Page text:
Solomons world heritage East Rennell listed as critical
The Solomon Islands World Heritage area of East Rennell has been listed as in a critical condition by the International Union for Conservation of Nature.
People in Solomon Islands are calling for help to manage a World Heritage site which has been listed as being in a critical condition.
The International Union for Conservation of Nature has sounded a warning over the site of East Rennell, which is the world's largest raised coral atoll.
Its Lake Tegano and the surrounding forest are said to have a rich biodiversity.
The Solomon Islands National Commission for UNESCO secretary, Christina Bakolo, told Mary Baines nearby forests are being logged, the lake is being overfished and biodiversity is not being protected.
CHRISTINA BAKOLO: There are some places, areas next to the World Heritage, that shouldn't be logged I would say but people are now starting to enter instead of protecting it. It's pretty much now damaged. It's also the native species there, it is not kept well looked after. For instance, Coconut Crabs that shouldn't be over-eaten, there's no control, though NGOs and the government through the Ministry of Environment is telling the villages there not to overuse those resources. But it's what the people need as well. The fish in the lake, it is now over-fished. I met two groups of people from the site. They want the National Commission to join them to stop the international loggers from coming in and damage their property or their land. Some came to my office and say they still want to maintain the place as a heritage. These are the literate ones, the ones who attended school. And there are those who came demanding for money from the National Commission office, saying hey, you have rules that we have to follow, the place is a heritage site, we want money from your office so the communities can look after the place, manage the site well.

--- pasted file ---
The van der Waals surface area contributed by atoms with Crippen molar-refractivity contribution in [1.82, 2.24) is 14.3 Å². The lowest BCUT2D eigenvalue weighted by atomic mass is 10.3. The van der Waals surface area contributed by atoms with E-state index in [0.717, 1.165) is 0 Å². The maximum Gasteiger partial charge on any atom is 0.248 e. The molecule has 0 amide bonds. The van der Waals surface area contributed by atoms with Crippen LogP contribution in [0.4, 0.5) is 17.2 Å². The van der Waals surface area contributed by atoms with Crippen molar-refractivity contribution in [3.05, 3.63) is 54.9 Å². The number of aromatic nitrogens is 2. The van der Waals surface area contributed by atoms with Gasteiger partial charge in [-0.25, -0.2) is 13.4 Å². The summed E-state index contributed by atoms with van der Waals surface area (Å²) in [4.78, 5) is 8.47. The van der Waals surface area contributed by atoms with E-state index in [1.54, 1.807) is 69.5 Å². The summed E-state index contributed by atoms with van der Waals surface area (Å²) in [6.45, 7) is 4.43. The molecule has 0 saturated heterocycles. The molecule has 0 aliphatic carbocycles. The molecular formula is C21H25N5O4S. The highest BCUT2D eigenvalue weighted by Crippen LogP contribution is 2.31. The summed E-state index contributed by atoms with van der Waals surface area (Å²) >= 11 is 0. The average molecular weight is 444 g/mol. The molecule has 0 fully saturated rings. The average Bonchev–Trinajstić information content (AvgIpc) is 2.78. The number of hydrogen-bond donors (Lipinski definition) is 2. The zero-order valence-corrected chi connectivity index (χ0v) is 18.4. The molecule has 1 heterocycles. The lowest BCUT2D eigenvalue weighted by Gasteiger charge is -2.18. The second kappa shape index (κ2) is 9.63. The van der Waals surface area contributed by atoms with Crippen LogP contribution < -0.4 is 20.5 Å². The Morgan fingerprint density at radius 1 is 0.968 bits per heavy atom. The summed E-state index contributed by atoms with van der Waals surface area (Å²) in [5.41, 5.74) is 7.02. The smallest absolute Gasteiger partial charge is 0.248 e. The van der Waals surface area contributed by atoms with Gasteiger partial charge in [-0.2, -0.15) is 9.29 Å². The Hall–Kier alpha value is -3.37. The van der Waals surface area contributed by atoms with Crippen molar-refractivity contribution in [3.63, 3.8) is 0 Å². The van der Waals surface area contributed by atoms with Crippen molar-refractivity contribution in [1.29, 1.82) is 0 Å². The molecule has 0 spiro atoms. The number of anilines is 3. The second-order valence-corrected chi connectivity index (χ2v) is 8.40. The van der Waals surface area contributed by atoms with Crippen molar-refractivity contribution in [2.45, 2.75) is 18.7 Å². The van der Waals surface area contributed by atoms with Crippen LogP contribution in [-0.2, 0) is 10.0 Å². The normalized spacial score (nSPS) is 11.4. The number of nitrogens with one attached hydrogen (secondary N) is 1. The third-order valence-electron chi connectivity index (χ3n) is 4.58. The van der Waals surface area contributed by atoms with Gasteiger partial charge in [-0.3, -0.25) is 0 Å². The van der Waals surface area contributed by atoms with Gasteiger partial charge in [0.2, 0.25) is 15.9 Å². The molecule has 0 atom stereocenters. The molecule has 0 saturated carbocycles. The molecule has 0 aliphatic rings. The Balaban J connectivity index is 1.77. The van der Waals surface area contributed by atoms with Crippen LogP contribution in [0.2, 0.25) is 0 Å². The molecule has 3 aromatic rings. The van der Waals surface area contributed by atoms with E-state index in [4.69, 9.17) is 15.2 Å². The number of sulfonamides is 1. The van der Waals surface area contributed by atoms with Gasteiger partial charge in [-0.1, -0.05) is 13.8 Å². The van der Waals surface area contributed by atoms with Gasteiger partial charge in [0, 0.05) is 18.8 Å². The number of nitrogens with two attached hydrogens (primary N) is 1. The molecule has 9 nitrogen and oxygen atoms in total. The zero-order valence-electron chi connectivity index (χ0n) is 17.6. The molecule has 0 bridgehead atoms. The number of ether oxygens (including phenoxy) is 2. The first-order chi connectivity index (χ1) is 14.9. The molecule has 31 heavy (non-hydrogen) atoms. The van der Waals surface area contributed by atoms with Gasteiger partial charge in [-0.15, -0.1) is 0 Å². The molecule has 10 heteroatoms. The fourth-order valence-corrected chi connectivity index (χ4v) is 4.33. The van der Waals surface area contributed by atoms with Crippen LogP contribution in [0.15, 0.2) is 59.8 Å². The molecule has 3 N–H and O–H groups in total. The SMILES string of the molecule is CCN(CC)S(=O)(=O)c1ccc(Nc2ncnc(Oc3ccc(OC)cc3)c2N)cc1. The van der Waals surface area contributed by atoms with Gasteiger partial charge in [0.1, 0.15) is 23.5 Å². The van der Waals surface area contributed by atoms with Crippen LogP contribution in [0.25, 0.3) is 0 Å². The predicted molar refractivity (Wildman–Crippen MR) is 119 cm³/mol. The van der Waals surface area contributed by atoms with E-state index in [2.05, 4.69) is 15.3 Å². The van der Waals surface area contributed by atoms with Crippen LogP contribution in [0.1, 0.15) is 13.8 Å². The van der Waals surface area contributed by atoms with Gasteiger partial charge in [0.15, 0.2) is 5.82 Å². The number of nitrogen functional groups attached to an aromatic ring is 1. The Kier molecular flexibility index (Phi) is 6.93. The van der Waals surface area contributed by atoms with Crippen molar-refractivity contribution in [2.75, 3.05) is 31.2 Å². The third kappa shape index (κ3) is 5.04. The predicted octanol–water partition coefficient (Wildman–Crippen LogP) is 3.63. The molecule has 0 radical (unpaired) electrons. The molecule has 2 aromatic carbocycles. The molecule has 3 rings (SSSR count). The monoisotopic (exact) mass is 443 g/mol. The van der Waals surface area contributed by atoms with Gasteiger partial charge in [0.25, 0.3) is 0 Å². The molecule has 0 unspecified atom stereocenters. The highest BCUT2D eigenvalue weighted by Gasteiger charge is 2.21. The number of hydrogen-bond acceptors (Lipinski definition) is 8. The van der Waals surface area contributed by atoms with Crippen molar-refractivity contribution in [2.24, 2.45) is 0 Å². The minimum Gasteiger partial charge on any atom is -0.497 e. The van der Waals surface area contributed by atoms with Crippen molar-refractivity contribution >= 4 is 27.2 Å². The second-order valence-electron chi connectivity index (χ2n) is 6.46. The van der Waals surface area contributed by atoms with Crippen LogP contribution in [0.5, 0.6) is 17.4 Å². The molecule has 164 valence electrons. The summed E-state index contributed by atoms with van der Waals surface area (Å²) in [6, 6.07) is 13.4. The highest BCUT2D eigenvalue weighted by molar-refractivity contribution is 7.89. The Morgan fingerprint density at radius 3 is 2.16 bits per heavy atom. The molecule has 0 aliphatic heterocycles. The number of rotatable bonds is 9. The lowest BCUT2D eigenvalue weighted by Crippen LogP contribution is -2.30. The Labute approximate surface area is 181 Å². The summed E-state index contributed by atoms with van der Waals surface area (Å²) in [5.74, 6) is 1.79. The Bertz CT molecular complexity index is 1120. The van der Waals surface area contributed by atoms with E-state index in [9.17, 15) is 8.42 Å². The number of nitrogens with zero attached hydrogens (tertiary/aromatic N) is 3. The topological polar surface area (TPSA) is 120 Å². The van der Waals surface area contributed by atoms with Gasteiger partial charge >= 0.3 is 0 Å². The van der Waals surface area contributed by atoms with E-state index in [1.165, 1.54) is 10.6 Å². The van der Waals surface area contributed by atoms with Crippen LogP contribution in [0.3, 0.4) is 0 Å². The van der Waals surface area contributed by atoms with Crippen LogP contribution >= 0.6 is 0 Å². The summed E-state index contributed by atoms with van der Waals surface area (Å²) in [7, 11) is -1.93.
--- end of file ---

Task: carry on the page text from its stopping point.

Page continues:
MARY BAINES: The people want more help in managing the site, so what needs to be done?
CB: What they are telling me, they say if we are going to protect this place, say for instance, you're telling us not to eat Coconut Crabs then what in exchange are you going to give to us? Are you going to give us funds to manage it? Are you going to say for instance, if I want to build my house, and if there is a tree next to the lake, and if you're not going to give me money to buy timber from other places, I am going to cut down the tree next to the lake, that's the only little area they have as a family. And it's a customary land, it's not the government land, it's not UNESCO land, so what they want to do with it, they have the right to do it on their land.
MB: What would you say are the solutions to these issues being raised, what can be done?
CB: My advice to them is for them to work together with stakeholders, government, the provincial government to ensure that we will continue protect the area and look at other ways that can sustain them and not destroy it. Because in 20 years time it will be a beautiful place where tourists one day will go and visit and their children's children will benefit from it.
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